Some people mistake chlorine dioxide for chlorine bleach. They differ not just in structure but also in behavior; therefore, it is not chlorine bleach. Compared to regular chlorine bleach, chlorine dioxide is an extremely selective oxidant. The cell wall of bacteria is pierced during chlorine dioxide eradication. Chlorine dioxide reacts with bacterial cells, disrupting a number of cellular functions. Amino acids and RNA in the cell are immediately reacting with chlorine dioxide. It is unclear whether chlorine dioxide damages the internal cell acids or the cell structure, but it does stop the creation of proteins. By altering membrane proteins and lipids as well as by preventing inhalation, chlorine dioxide has an impact on cell membranes. ClO2 is at least as effective as chlorine as a bactericide, but oftentimes it is greater. In particular, its superiority as a virucide sets it apart from the competition.
Chlorine Dioxide and Viruses
In contrast to bacteria, viruses are destroyed by a reaction between chlorine dioxide and peptone, a water-soluble product of the hydrolysis of proteins into amino acids. Viruses are destroyed by chlorine dioxide by stopping the synthesis of proteins. "Neither chlorine nor ozone are more effective against viruses than chlorine dioxide." It functions well across a wide pH range due to its radical nature. Living cell walls appear to be more permeable to gaseous chlorine dioxide radicals, making it simpler for essential chemicals to enter. Even medical equipment and electronic devices utilized in the treatment of patients on the front lines of the fight against Ebola in West Africa were sterilized by the US military using chlorine dioxide. Additionally, it has a history of use and success against the influenza A virus.
Know the Difference (Activated vs. Stabilized ClO2)
There is one last, crucial thing to address before we wrap this up. This means that the terms "stabilized" or "naturally activated" chlorine dioxide are used to describe products. This is not accurate, and you do not receive all of the advantages of chlorine dioxide. In actuality, the substance referred to as "stabilized chlorine dioxide" or "naturally activated" is sodium chlorite (a salt). You need to combine an acid and a basic salt solution to create genuine chlorine dioxide, which is a gas. Gaseous chlorine dioxide is released as a result. Because of this, OraCare is available in a two-bottle system and needs to be mixed thoroughly before each use.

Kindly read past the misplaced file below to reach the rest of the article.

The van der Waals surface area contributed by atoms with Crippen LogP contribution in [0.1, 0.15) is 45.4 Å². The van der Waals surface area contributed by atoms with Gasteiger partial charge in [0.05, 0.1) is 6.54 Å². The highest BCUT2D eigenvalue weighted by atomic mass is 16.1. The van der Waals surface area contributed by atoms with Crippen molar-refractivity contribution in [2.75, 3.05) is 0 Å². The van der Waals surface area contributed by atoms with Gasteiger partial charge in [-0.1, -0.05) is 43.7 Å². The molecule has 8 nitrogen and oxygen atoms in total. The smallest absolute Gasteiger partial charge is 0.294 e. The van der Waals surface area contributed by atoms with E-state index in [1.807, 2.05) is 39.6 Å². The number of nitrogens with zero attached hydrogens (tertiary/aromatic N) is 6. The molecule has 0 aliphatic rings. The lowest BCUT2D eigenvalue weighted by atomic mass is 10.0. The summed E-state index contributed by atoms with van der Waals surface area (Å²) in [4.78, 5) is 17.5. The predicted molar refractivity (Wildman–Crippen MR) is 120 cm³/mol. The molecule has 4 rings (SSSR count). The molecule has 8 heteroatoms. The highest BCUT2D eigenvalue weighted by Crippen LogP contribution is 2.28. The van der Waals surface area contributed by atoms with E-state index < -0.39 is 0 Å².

While sodium chlorite still offers some advantages, they pale in comparison to those of activated chlorine dioxide, particularly the fact that it does not eradicate viruses.
Chlorine Dioxide and Dentistry
Finally, it is being used more frequently in dentistry. It's utilized for a lot more things than just replacing chlorhexidine, like implants, periodontal disease, bad breath, dry mouth, pre-rinsing, and post-op. Dental professionals have reached a new level as a result of its capacity to eliminate bacteria as effectively as chlorhexidine without causing any negative side effects and other advantages. As a pre-rinse every day in office, activated chlorine dioxide can protect us and meet all of our professional needs, especially in light of the current rise in virus-related anxiety. OraCare products contain activated chlorine dioxide, which is combined with xylitol. Only dentist offices sell OraCare Health Rinse.
Dentistry has changed since 1954, so should your rinse. There is an alternative. For more information visit OraCareProducts.com or call 1-855-255-6722.
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Kristin Goodfellow RDH
Kristin is Chief Clinical Officer of OraCare, a practicing Registered Dental Hygienist